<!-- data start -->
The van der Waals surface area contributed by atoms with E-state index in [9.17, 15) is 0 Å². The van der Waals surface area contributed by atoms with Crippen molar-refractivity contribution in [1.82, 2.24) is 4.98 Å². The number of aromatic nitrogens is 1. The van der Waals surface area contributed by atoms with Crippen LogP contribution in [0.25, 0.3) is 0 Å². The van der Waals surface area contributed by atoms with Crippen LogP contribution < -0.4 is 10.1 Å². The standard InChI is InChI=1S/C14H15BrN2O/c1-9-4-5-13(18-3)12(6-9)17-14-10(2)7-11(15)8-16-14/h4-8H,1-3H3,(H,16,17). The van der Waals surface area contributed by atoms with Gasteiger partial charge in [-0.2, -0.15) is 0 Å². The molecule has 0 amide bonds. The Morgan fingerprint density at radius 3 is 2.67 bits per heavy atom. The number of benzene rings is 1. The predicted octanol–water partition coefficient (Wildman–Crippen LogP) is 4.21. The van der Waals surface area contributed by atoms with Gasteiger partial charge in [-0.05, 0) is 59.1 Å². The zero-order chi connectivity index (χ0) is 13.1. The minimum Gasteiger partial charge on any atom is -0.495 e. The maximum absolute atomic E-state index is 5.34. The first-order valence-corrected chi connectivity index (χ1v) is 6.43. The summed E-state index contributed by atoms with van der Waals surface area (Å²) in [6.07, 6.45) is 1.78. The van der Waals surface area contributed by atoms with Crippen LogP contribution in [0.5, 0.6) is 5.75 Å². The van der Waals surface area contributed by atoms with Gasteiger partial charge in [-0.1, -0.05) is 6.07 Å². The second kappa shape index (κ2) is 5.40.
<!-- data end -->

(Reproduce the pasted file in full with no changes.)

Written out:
The van der Waals surface area contributed by atoms with E-state index in [9.17, 15) is 0 Å². The van der Waals surface area contributed by atoms with Crippen molar-refractivity contribution in [1.82, 2.24) is 4.98 Å². The number of aromatic nitrogens is 1. The van der Waals surface area contributed by atoms with Crippen LogP contribution in [0.25, 0.3) is 0 Å². The van der Waals surface area contributed by atoms with Crippen LogP contribution < -0.4 is 10.1 Å². The standard InChI is InChI=1S/C14H15BrN2O/c1-9-4-5-13(18-3)12(6-9)17-14-10(2)7-11(15)8-16-14/h4-8H,1-3H3,(H,16,17). The van der Waals surface area contributed by atoms with Gasteiger partial charge in [-0.2, -0.15) is 0 Å². The molecule has 0 amide bonds. The Morgan fingerprint density at radius 3 is 2.67 bits per heavy atom. The number of benzene rings is 1. The predicted octanol–water partition coefficient (Wildman–Crippen LogP) is 4.21. The van der Waals surface area contributed by atoms with Gasteiger partial charge in [-0.05, 0) is 59.1 Å². The zero-order chi connectivity index (χ0) is 13.1. The minimum Gasteiger partial charge on any atom is -0.495 e. The maximum absolute atomic E-state index is 5.34. The first-order valence-corrected chi connectivity index (χ1v) is 6.43. The summed E-state index contributed by atoms with van der Waals surface area (Å²) in [6.07, 6.45) is 1.78. The van der Waals surface area contributed by atoms with Crippen LogP contribution in [0.5, 0.6) is 5.75 Å². The van der Waals surface area contributed by atoms with Gasteiger partial charge in [-0.1, -0.05) is 6.07 Å². The second kappa shape index (κ2) is 5.40.